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03-27-2019, 08:28 PM   #1
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From those that do their own repairs, Lens element cleaning advice?

I do lots of small fixes on my own more vintage lenses, and the local shop is, uh, not very good when it comes to cleaning.

I had to pull apart my 50mm 1.7 FA, because, joy of joy, the rear element decided to grow a fuzzy.

For some god awful reason though, unlike my Helios or my MIR or any number of other lenses, this one does not want to give me a streak free finish on the elements. Zeiss pre-treated wipes - Nope. Fresh Mircofiber? No. Fresh lenspen? Nah-uh.

As opposed to forging in full force and hitting my head against a wall, what are other peoples secrets to a clean, clear lens when doing fungus repair? Is there a dark secret to this? A god I must sacrifice a ME-Super to on a fullmoon?

03-27-2019, 09:00 PM   #2
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The streak is in my opinion something not being removed by the solvent in the wipes or by mechanical means. Maybe try methanol if you have it unless this element is coated.
03-27-2019, 09:09 PM   #3
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Check out this guy's YouTube channel. He has many video tutorials on lens cleaning and fungus removal. I too repair lenses and find this YouTuber's recommended methods to be sound. Good luck.
03-27-2019, 09:10 PM   #4
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A leather chamois works wonders. Small thin ones for cleaning lenses are getting hard to find though.

03-27-2019, 09:36 PM   #5
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QuoteOriginally posted by Fenwoodian Quote
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Check out this guy's YouTube channel. He has many video tutorials on lens cleaning and fungus removal. I too repair lenses and find this YouTuber's recommended methods to be sound. Good luck.
He's very methodical and calm in his work. Will take note for sure.
03-28-2019, 07:06 AM   #6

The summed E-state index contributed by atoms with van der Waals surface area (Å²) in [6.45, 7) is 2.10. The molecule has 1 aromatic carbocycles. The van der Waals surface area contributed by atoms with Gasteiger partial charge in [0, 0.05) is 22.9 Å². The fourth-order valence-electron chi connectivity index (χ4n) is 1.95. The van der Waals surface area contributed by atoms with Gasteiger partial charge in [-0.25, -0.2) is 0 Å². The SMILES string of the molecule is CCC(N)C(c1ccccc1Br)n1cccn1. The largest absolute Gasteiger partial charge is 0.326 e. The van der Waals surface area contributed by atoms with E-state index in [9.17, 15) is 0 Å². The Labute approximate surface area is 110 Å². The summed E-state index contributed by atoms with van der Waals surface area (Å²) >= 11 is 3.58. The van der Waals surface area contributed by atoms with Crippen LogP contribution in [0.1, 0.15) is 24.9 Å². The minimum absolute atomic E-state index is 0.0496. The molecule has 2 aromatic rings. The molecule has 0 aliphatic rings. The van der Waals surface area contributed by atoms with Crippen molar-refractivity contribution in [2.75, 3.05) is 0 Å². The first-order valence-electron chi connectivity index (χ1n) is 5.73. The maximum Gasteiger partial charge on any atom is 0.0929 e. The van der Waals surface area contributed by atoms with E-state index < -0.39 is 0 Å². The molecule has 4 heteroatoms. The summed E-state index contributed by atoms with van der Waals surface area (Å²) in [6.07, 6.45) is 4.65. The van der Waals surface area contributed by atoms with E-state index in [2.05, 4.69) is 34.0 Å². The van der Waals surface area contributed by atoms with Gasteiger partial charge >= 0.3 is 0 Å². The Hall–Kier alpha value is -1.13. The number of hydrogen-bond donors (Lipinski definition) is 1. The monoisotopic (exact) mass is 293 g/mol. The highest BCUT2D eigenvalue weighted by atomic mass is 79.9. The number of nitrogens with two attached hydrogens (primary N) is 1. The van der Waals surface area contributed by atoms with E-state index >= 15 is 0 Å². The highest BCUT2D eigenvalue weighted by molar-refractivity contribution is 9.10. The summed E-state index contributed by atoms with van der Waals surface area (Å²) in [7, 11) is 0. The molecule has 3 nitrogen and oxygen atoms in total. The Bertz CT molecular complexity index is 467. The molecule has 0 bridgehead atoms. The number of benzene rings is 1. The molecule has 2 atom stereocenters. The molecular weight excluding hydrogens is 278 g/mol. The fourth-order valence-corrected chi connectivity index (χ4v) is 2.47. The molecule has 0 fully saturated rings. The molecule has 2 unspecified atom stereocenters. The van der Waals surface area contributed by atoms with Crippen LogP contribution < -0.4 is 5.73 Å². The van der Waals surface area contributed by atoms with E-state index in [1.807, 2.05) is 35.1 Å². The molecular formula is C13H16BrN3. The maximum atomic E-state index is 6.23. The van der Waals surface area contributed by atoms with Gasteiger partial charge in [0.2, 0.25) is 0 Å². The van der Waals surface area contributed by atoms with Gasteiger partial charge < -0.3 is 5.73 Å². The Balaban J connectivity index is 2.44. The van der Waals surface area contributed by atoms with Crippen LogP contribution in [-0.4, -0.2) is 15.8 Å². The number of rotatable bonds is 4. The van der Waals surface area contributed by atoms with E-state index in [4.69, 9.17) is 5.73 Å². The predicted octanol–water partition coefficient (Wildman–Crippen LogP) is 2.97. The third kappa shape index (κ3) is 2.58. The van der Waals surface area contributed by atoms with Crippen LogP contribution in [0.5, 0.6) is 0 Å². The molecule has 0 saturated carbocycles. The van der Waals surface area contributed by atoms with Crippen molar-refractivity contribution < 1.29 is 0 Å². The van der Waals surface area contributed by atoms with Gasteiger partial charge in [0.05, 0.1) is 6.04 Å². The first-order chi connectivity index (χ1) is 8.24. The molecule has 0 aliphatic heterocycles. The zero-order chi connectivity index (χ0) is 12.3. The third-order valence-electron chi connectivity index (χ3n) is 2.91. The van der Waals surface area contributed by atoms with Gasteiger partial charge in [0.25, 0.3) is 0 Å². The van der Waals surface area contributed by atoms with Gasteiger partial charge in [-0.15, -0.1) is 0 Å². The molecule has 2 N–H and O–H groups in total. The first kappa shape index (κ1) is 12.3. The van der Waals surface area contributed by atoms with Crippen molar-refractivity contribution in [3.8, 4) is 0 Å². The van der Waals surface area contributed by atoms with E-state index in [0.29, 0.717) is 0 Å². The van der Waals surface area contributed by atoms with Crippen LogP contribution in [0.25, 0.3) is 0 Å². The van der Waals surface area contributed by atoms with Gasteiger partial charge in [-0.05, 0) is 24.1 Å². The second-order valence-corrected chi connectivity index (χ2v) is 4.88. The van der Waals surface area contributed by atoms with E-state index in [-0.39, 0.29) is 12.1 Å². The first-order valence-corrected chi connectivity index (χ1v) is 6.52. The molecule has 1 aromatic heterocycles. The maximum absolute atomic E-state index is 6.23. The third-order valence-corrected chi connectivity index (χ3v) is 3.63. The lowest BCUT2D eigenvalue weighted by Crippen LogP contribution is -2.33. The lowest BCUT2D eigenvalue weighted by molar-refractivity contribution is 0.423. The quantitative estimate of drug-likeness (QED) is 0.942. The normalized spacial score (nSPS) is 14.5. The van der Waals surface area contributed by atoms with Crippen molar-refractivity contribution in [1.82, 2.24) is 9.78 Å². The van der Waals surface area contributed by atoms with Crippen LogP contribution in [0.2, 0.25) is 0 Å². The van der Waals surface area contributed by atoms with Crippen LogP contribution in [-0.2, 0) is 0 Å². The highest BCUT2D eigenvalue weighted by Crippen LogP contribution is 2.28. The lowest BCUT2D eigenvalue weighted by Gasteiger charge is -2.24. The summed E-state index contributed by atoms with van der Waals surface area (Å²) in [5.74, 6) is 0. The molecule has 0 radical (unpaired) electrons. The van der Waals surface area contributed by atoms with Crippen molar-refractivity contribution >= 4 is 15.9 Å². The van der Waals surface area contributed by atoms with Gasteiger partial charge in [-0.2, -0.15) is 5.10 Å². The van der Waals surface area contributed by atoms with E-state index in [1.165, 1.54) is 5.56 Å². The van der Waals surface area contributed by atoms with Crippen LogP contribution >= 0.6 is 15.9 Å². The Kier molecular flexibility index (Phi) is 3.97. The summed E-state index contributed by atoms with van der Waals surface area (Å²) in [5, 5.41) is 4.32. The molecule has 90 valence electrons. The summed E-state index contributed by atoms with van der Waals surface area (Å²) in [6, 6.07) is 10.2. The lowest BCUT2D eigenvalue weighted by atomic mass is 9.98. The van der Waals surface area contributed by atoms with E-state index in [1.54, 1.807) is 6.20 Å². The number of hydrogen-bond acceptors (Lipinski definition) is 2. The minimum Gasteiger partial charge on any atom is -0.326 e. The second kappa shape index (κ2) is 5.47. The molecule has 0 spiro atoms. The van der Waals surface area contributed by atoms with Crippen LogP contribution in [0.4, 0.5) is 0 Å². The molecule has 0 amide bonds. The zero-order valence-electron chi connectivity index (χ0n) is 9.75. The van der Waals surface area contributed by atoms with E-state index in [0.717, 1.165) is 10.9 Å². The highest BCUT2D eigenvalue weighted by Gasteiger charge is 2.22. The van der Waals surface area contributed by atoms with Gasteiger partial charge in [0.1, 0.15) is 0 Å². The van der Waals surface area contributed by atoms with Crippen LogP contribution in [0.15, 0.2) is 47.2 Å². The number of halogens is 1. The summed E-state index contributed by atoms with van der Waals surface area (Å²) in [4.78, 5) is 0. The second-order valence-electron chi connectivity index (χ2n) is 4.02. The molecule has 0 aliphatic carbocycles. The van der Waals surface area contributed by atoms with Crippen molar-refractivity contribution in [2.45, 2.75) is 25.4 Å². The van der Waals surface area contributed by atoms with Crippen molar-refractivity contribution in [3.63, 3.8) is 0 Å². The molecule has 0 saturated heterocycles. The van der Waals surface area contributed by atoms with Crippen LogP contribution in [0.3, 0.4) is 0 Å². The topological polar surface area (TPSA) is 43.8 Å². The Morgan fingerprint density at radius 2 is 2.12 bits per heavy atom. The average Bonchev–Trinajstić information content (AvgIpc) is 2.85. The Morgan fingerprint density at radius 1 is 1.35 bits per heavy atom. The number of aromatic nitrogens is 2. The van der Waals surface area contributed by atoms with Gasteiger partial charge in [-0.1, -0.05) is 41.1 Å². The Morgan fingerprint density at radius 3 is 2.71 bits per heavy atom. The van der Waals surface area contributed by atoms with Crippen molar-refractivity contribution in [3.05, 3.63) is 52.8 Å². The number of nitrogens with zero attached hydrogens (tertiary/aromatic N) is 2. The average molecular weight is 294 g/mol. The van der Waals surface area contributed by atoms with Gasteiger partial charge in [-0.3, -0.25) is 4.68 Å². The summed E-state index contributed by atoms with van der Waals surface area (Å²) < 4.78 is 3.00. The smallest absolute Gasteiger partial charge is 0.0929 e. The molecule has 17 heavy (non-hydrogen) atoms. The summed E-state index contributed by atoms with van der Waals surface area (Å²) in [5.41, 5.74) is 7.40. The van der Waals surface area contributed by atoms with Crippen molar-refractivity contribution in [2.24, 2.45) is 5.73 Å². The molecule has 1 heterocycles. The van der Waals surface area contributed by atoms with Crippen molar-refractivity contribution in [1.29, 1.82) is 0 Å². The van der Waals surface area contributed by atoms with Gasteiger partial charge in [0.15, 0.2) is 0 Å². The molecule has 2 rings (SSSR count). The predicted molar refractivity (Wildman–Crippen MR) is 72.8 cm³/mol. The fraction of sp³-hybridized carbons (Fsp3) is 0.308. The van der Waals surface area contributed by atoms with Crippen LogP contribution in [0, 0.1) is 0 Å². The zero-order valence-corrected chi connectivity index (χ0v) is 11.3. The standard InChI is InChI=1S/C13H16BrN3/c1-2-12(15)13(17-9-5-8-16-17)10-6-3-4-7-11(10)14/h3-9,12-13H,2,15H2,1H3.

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Clean with R.O.R (residual oil remove ). Afterwards clean with your normal routine.
03-29-2019, 04:40 AM   #7
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This will make some people cringe, and I wouldn't do it on a regular basis, but I had a lens element that was behaving as you describe, and in an act of desperation, I used Windex, and it worked. I then followed up with a normal cleaning using all the stuff we're supposed to use on delicate optics. Proceed at your own risk..... But really, it's ammonia and some suds, and if you start looking at the MSDS sheets on these things, almost always the active ingredient is a low level dilution of an alcohol (methanol for example) or ammonia. Here's one on Eclipse as a sample - https://sensorcleaning.com/Eclipse.pdf
03-29-2019, 05:31 AM   #8
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best all-around nondestructive cleaner, esp. for grease/oil spots, I've found is plain white vineger, which ordinarily comes diluted to 4-5 percent acidity.

03-29-2019, 06:05 PM   #9
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QuoteOriginally posted by dlh Quote
best all-around nondestructive cleaner, esp. for grease/oil spots, I've found is plain white vineger, which ordinarily comes diluted to 4-5 percent acidity.
Note: Don't do this. If any of the Vinegar gets left on softer glass it will etch it. You want glass that looks like Milk? This is how you get glass that looks like milk. Vinegar is literally used in arts and crafts ways to etch designs onto glass.



QuoteOriginally posted by Fenwoodian Quote
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Check out this guy's YouTube channel. He has many video tutorials on lens cleaning and fungus removal. I too repair lenses and find this YouTuber's recommended methods to be sound. Good luck.